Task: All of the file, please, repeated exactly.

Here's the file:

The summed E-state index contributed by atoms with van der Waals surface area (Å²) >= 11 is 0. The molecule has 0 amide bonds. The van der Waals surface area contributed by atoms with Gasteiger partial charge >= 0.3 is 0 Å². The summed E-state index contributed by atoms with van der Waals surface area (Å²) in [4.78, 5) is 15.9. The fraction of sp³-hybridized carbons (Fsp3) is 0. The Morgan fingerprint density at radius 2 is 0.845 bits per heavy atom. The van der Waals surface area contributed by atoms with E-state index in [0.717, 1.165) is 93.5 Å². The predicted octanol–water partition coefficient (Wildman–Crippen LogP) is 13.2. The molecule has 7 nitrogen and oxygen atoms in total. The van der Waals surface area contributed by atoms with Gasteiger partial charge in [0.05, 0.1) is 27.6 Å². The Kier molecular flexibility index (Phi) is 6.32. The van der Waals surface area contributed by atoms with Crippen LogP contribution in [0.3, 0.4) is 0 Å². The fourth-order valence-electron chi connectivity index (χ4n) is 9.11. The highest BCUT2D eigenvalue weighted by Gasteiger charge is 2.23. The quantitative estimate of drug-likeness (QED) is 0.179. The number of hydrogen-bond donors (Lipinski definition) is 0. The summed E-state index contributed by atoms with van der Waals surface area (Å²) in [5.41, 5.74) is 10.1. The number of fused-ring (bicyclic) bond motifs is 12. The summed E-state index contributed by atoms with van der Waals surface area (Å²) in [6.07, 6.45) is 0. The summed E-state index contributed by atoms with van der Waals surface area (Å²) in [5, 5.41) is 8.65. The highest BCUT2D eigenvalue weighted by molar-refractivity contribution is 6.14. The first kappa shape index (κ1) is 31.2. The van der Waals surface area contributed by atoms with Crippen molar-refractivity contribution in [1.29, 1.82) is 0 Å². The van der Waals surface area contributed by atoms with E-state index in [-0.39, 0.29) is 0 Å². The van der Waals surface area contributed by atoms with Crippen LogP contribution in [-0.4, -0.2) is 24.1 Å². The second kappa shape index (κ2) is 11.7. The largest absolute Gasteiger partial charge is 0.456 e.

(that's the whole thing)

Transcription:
The summed E-state index contributed by atoms with van der Waals surface area (Å²) >= 11 is 0. The molecule has 0 amide bonds. The van der Waals surface area contributed by atoms with Gasteiger partial charge >= 0.3 is 0 Å². The summed E-state index contributed by atoms with van der Waals surface area (Å²) in [4.78, 5) is 15.9. The fraction of sp³-hybridized carbons (Fsp3) is 0. The Morgan fingerprint density at radius 2 is 0.845 bits per heavy atom. The van der Waals surface area contributed by atoms with E-state index in [0.717, 1.165) is 93.5 Å². The predicted octanol–water partition coefficient (Wildman–Crippen LogP) is 13.2. The molecule has 7 nitrogen and oxygen atoms in total. The van der Waals surface area contributed by atoms with Gasteiger partial charge in [0.05, 0.1) is 27.6 Å². The Kier molecular flexibility index (Phi) is 6.32. The van der Waals surface area contributed by atoms with Crippen LogP contribution in [0.3, 0.4) is 0 Å². The fourth-order valence-electron chi connectivity index (χ4n) is 9.11. The highest BCUT2D eigenvalue weighted by Gasteiger charge is 2.23. The quantitative estimate of drug-likeness (QED) is 0.179. The number of hydrogen-bond donors (Lipinski definition) is 0. The summed E-state index contributed by atoms with van der Waals surface area (Å²) in [5.41, 5.74) is 10.1. The number of fused-ring (bicyclic) bond motifs is 12. The summed E-state index contributed by atoms with van der Waals surface area (Å²) in [6.07, 6.45) is 0. The summed E-state index contributed by atoms with van der Waals surface area (Å²) in [5, 5.41) is 8.65. The highest BCUT2D eigenvalue weighted by molar-refractivity contribution is 6.14. The first kappa shape index (κ1) is 31.2. The van der Waals surface area contributed by atoms with Crippen molar-refractivity contribution in [1.29, 1.82) is 0 Å². The van der Waals surface area contributed by atoms with E-state index in [-0.39, 0.29) is 0 Å². The van der Waals surface area contributed by atoms with Crippen LogP contribution in [-0.4, -0.2) is 24.1 Å². The second kappa shape index (κ2) is 11.7. The largest absolute Gasteiger partial charge is 0.456 e.